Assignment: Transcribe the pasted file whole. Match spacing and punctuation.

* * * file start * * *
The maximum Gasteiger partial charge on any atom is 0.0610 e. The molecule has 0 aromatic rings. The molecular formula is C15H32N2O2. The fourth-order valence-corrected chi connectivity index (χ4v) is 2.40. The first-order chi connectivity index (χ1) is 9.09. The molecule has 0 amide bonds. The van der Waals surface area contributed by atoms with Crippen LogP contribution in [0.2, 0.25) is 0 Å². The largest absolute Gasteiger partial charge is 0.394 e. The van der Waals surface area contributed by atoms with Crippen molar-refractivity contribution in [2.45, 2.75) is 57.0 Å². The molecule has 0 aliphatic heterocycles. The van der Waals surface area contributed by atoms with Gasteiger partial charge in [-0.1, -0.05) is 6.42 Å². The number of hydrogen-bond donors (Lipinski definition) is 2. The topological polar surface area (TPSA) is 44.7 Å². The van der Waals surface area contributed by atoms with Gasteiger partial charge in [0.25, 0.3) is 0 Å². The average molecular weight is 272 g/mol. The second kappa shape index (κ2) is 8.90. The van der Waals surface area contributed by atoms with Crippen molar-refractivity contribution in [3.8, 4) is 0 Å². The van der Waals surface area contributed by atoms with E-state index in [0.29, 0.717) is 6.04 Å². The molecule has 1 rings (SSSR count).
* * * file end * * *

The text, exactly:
The maximum Gasteiger partial charge on any atom is 0.0610 e. The molecule has 0 aromatic rings. The molecular formula is C15H32N2O2. The fourth-order valence-corrected chi connectivity index (χ4v) is 2.40. The first-order chi connectivity index (χ1) is 9.09. The molecule has 0 amide bonds. The van der Waals surface area contributed by atoms with Crippen LogP contribution in [0.2, 0.25) is 0 Å². The largest absolute Gasteiger partial charge is 0.394 e. The van der Waals surface area contributed by atoms with Crippen molar-refractivity contribution in [2.45, 2.75) is 57.0 Å². The molecule has 0 aliphatic heterocycles. The van der Waals surface area contributed by atoms with Gasteiger partial charge in [-0.1, -0.05) is 6.42 Å². The number of hydrogen-bond donors (Lipinski definition) is 2. The topological polar surface area (TPSA) is 44.7 Å². The van der Waals surface area contributed by atoms with Gasteiger partial charge in [0.25, 0.3) is 0 Å². The average molecular weight is 272 g/mol. The second kappa shape index (κ2) is 8.90. The van der Waals surface area contributed by atoms with Crippen molar-refractivity contribution in [3.8, 4) is 0 Å². The van der Waals surface area contributed by atoms with E-state index in [0.29, 0.717) is 6.04 Å². The molecule has 1 rings (SSSR count).